Along with the high-quality image, the enormous observance of CT in medical diagnosis delivers radiation doses to patients that are alarmingly higher than other modalities. Observance of entrance doses of patients undergoing selected diagnostic CT in Bangladesh, calculations of Effective Dose (ED) to analyze ED distribution and to determine the whole-body effect of exposure were carried out on Alderson Rando male human phantom maintaining IAEA TRS 457 protocols. Entrance doses of different organs were observed using IBA Kermax plus Tino DDP and pocket dosimeters. Corresponding specific ED (by conversion coefficient) and whole-body ED (by tissue weighting factor) were estimated from it. EDCC found in this study has a wide range from 0.30 to 395.00 μSv for Head, 12.75 to 1075.00 μSv for Chest, 7.35 to 2578.80 μSv for abdomen and 2.40 to 3320 μSv for Gonad. EDwhole was calculated and further used to estimate risk factor and incident per population. Cancer risks estimated by risk calculator were found higher for chest and abdomen CT respectively 2.59×10-2 (1:3854) and 4.45×10-2 (1:2246) at the age of 25 and due to having double exposure. The results were compared with established international reference dose levels and found below reference dose levels.
Keywords: Ionizing Radiation; Computed Tomography; Effective Dose; Cancer Risk
Abbreviations: ED: Effective Dose; CT: Computed Tomography; NMPI: Nuclear Medical Physics Institute; SSDL: Secondary Standard Dosimetry Laboratory; IPEM: Institute of Physics and Engineering in Medicine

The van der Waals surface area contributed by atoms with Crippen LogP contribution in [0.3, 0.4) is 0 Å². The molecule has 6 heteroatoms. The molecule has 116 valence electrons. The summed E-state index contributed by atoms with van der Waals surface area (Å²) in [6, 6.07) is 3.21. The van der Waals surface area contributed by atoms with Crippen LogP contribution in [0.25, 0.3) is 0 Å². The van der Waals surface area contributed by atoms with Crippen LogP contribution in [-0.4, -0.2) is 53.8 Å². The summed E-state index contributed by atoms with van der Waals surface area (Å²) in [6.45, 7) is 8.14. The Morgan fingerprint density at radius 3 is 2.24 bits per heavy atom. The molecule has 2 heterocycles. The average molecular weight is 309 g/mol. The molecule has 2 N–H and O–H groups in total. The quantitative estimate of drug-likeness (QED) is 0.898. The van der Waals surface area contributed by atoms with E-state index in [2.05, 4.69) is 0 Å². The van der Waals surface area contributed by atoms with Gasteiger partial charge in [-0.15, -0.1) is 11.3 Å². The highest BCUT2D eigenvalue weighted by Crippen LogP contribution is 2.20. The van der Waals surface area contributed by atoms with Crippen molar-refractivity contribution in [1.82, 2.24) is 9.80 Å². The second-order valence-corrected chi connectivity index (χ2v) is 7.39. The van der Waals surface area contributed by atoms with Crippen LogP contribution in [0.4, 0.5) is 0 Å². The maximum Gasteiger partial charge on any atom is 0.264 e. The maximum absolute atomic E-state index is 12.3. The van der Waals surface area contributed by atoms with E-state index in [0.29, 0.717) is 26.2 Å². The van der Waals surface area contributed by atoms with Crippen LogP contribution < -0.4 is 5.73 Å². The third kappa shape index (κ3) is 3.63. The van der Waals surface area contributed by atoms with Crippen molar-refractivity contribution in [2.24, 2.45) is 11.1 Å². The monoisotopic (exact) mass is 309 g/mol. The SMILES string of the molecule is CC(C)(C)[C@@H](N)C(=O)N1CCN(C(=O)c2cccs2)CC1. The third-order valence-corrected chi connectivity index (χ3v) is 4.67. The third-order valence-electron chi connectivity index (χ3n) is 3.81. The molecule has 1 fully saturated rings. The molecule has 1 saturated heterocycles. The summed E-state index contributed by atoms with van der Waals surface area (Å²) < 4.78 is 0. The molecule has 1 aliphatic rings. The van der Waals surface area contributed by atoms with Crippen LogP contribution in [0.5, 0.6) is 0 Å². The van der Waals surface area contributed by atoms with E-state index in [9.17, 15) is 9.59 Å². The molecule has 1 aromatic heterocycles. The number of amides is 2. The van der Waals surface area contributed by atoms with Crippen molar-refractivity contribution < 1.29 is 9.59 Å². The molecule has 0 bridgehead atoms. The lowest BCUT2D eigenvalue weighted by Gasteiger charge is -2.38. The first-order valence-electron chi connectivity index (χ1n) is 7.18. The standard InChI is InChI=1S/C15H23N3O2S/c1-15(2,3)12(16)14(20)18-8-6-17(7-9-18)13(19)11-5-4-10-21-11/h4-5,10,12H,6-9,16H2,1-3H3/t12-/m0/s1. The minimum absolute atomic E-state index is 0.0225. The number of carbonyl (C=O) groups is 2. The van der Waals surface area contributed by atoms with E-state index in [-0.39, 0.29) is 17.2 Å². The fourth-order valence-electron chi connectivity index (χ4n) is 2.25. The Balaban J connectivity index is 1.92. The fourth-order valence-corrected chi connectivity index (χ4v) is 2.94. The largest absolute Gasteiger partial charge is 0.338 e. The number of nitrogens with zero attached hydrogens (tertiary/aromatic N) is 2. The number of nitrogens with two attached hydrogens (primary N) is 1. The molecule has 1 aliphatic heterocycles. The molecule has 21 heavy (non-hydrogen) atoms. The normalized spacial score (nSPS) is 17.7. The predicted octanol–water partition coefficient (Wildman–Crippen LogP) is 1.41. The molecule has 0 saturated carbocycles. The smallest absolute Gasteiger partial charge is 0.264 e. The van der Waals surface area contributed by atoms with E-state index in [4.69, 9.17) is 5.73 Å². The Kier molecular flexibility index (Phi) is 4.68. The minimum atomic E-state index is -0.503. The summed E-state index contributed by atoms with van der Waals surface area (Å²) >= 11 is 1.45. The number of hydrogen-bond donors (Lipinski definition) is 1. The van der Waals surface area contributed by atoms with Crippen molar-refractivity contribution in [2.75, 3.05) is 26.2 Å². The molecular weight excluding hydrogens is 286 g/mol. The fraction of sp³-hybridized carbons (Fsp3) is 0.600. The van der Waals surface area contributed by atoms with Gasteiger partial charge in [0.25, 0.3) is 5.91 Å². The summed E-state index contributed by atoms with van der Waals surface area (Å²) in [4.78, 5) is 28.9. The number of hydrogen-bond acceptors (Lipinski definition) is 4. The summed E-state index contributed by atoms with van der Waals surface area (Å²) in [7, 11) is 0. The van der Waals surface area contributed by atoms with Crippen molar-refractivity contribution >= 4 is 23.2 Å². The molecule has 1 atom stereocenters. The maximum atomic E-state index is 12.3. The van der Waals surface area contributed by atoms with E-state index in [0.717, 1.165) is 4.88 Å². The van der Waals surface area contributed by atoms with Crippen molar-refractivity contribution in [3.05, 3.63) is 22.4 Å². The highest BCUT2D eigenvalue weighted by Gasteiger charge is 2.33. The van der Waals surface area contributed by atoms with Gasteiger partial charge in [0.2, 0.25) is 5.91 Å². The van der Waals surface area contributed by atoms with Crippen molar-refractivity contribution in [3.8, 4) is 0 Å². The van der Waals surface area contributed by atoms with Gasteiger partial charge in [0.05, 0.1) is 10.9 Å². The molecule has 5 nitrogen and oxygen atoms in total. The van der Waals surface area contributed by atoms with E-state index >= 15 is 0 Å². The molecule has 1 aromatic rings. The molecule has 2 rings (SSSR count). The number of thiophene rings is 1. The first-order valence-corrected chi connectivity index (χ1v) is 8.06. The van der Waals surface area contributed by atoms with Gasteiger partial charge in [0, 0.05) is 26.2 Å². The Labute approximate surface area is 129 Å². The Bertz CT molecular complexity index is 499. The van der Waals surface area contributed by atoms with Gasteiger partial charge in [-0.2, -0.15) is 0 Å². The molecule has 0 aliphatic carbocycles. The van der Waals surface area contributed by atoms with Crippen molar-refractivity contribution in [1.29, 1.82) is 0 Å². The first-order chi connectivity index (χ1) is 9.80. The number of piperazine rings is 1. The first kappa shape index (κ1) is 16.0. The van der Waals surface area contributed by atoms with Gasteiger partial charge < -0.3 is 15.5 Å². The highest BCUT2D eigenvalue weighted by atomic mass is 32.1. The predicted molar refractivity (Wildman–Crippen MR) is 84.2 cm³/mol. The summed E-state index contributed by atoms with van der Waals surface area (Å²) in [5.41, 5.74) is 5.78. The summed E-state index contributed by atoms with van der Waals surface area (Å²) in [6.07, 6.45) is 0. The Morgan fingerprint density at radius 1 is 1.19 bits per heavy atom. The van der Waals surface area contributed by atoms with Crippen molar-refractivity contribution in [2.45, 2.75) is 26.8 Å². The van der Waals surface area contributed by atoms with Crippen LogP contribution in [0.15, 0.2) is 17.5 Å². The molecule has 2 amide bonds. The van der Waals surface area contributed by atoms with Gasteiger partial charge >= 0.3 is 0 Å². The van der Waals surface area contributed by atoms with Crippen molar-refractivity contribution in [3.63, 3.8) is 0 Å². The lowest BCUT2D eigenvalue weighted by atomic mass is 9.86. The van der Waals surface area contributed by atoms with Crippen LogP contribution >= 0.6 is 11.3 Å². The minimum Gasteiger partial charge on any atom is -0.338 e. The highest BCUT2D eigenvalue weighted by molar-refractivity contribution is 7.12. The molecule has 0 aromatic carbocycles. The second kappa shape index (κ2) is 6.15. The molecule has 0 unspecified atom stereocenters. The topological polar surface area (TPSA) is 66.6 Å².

Exposures resulting from medical radiological procedures involving ionizing radiation constitute the largest part of the population exposure from artificial radiation . Striking technological advancement and splendid performance in the past two decades vindicate Computed Tomography (CT) as one of the prime established radiologic modalities lately. Determination of dose imparted to patients, monitoring and reduction of dose and finally assuring appropriate image quality to ameliorate the effective use of radiation are focused in the current study. It is important to spark attention over the long-term effect of CT because the organ doses from CT are found typically 100 times larger than those from conventional radiological procedures . A quality assurance program for the CT would be emphasized based on the studies to reduce the patient dose and fatal cancer risk as well as to provide a basic data set for the determination of organ doses in CT. There is a need to control these doses and therefore to optimize the design and use of CT imaging systems. Bangladesh Bureau of Statistics claims cancer as the sixth leading cause of death in Bangladesh (BBS, 2004). There is a possibility of occurring malignancies due to tracing back the radiation from earlier CT exposure and at the same time radiation from CT studies currently being performed may ultimately account for 1.5% to 2% of all cancers in the future . The thriving use of CT in susceptible populations and rising concerns on the part of the general public regarding radiation exposure have provided a spur for performing these studies with the least possible radiation dose .
The present work has been done for the assessment of radiation dose to patients and to optimize the dose in diagnostic CT. Some measurements were performed and comparisons of the measured data with established international reference dose levels were done for the entrance dose and estimated effective dose on Alderson Rando human phantom undergoing selected diagnostic CT. Experiments were held in the Nuclear Medical Physics Institute (NMPI), AERE, using different dose measuring equipment calibrated earlier in Secondary Standard Dosimetry Laboratory (SSDL), AERE, Savar, Dhaka, Bangladesh. Calculations and analyze of Effective Dose (ED) in CT examinations to determine fatal cancer risk from whole body effective dose using risk calculator are focused in this study.
Materials and Methods